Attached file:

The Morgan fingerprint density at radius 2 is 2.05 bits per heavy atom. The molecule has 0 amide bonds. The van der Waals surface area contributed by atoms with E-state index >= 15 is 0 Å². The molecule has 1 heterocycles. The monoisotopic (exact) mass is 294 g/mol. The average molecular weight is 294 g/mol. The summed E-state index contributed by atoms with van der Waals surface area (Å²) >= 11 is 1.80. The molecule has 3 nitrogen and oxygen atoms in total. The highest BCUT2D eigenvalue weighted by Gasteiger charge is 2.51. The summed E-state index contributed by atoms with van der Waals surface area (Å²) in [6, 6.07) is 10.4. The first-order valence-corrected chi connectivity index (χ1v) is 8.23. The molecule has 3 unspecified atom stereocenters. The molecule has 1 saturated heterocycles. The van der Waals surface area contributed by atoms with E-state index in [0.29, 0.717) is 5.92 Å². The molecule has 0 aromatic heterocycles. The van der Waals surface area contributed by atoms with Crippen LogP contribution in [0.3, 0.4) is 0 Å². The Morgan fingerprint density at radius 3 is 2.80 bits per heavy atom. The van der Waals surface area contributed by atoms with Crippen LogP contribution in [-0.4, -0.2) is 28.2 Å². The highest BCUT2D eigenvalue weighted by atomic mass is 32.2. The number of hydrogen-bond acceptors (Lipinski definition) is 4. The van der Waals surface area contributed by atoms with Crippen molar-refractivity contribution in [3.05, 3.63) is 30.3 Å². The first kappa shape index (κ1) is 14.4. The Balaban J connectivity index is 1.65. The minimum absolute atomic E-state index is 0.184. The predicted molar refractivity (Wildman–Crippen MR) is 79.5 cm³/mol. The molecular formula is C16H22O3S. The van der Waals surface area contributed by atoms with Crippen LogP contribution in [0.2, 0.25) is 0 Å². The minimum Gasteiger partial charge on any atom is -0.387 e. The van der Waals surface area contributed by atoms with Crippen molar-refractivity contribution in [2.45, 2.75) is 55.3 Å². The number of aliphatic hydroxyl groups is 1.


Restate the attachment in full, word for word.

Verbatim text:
The Morgan fingerprint density at radius 2 is 2.05 bits per heavy atom. The molecule has 0 amide bonds. The van der Waals surface area contributed by atoms with E-state index >= 15 is 0 Å². The molecule has 1 heterocycles. The monoisotopic (exact) mass is 294 g/mol. The average molecular weight is 294 g/mol. The summed E-state index contributed by atoms with van der Waals surface area (Å²) >= 11 is 1.80. The molecule has 3 nitrogen and oxygen atoms in total. The highest BCUT2D eigenvalue weighted by Gasteiger charge is 2.51. The summed E-state index contributed by atoms with van der Waals surface area (Å²) in [6, 6.07) is 10.4. The first-order valence-corrected chi connectivity index (χ1v) is 8.23. The molecule has 3 unspecified atom stereocenters. The molecule has 1 saturated heterocycles. The van der Waals surface area contributed by atoms with E-state index in [0.29, 0.717) is 5.92 Å². The molecule has 0 aromatic heterocycles. The van der Waals surface area contributed by atoms with Crippen LogP contribution in [0.3, 0.4) is 0 Å². The Morgan fingerprint density at radius 3 is 2.80 bits per heavy atom. The van der Waals surface area contributed by atoms with Crippen LogP contribution in [-0.4, -0.2) is 28.2 Å². The highest BCUT2D eigenvalue weighted by atomic mass is 32.2. The number of hydrogen-bond acceptors (Lipinski definition) is 4. The van der Waals surface area contributed by atoms with Crippen molar-refractivity contribution in [3.05, 3.63) is 30.3 Å². The first kappa shape index (κ1) is 14.4. The Balaban J connectivity index is 1.65. The minimum absolute atomic E-state index is 0.184. The predicted molar refractivity (Wildman–Crippen MR) is 79.5 cm³/mol. The molecular formula is C16H22O3S. The van der Waals surface area contributed by atoms with Crippen LogP contribution in [0.2, 0.25) is 0 Å². The minimum Gasteiger partial charge on any atom is -0.387 e. The van der Waals surface area contributed by atoms with Crippen molar-refractivity contribution in [2.45, 2.75) is 55.3 Å². The number of aliphatic hydroxyl groups is 1.